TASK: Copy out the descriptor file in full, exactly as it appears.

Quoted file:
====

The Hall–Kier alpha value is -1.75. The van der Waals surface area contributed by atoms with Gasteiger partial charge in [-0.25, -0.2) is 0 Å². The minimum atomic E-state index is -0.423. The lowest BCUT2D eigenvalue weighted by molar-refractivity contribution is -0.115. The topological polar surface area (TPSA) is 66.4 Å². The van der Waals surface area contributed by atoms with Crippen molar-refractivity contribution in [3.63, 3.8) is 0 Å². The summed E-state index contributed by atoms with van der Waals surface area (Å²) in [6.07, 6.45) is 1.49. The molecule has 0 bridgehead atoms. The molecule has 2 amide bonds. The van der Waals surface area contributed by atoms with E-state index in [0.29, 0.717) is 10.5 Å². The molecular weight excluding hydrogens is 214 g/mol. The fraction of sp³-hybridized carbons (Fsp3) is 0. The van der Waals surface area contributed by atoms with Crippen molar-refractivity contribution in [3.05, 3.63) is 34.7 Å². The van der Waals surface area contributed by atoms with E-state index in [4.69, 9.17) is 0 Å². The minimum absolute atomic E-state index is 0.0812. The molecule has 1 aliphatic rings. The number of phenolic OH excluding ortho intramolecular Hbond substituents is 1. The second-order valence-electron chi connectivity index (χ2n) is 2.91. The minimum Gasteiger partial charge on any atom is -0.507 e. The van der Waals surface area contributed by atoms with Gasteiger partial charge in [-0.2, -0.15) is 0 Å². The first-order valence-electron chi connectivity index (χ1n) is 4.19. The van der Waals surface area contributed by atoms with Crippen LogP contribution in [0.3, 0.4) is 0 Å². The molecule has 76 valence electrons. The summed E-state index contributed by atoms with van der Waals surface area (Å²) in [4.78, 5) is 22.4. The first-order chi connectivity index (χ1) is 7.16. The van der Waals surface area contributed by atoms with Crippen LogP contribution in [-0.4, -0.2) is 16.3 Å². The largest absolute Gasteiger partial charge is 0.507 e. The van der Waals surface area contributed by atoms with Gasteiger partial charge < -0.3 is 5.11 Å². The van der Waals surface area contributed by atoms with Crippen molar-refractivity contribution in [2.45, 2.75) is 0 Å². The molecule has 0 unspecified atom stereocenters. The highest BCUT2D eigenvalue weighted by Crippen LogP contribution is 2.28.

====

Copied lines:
The Hall–Kier alpha value is -1.75. The van der Waals surface area contributed by atoms with Gasteiger partial charge in [-0.25, -0.2) is 0 Å². The minimum atomic E-state index is -0.423. The lowest BCUT2D eigenvalue weighted by molar-refractivity contribution is -0.115. The topological polar surface area (TPSA) is 66.4 Å². The van der Waals surface area contributed by atoms with Crippen molar-refractivity contribution in [3.63, 3.8) is 0 Å². The summed E-state index contributed by atoms with van der Waals surface area (Å²) in [6.07, 6.45) is 1.49. The molecule has 0 bridgehead atoms. The molecule has 2 amide bonds. The van der Waals surface area contributed by atoms with E-state index in [0.29, 0.717) is 10.5 Å². The molecular weight excluding hydrogens is 214 g/mol. The fraction of sp³-hybridized carbons (Fsp3) is 0. The van der Waals surface area contributed by atoms with Crippen molar-refractivity contribution in [3.05, 3.63) is 34.7 Å². The van der Waals surface area contributed by atoms with E-state index in [4.69, 9.17) is 0 Å². The minimum absolute atomic E-state index is 0.0812. The molecule has 1 aliphatic rings. The number of phenolic OH excluding ortho intramolecular Hbond substituents is 1. The second-order valence-electron chi connectivity index (χ2n) is 2.91. The minimum Gasteiger partial charge on any atom is -0.507 e. The van der Waals surface area contributed by atoms with Gasteiger partial charge in [-0.2, -0.15) is 0 Å². The first-order valence-electron chi connectivity index (χ1n) is 4.19. The van der Waals surface area contributed by atoms with Crippen LogP contribution in [0.3, 0.4) is 0 Å². The molecule has 76 valence electrons. The summed E-state index contributed by atoms with van der Waals surface area (Å²) in [4.78, 5) is 22.4. The first-order chi connectivity index (χ1) is 7.16. The van der Waals surface area contributed by atoms with Crippen LogP contribution in [-0.4, -0.2) is 16.3 Å². The largest absolute Gasteiger partial charge is 0.507 e. The van der Waals surface area contributed by atoms with Gasteiger partial charge < -0.3 is 5.11 Å². The van der Waals surface area contributed by atoms with Crippen molar-refractivity contribution in [2.45, 2.75) is 0 Å². The molecule has 0 unspecified atom stereocenters. The highest BCUT2D eigenvalue weighted by Crippen LogP contribution is 2.28.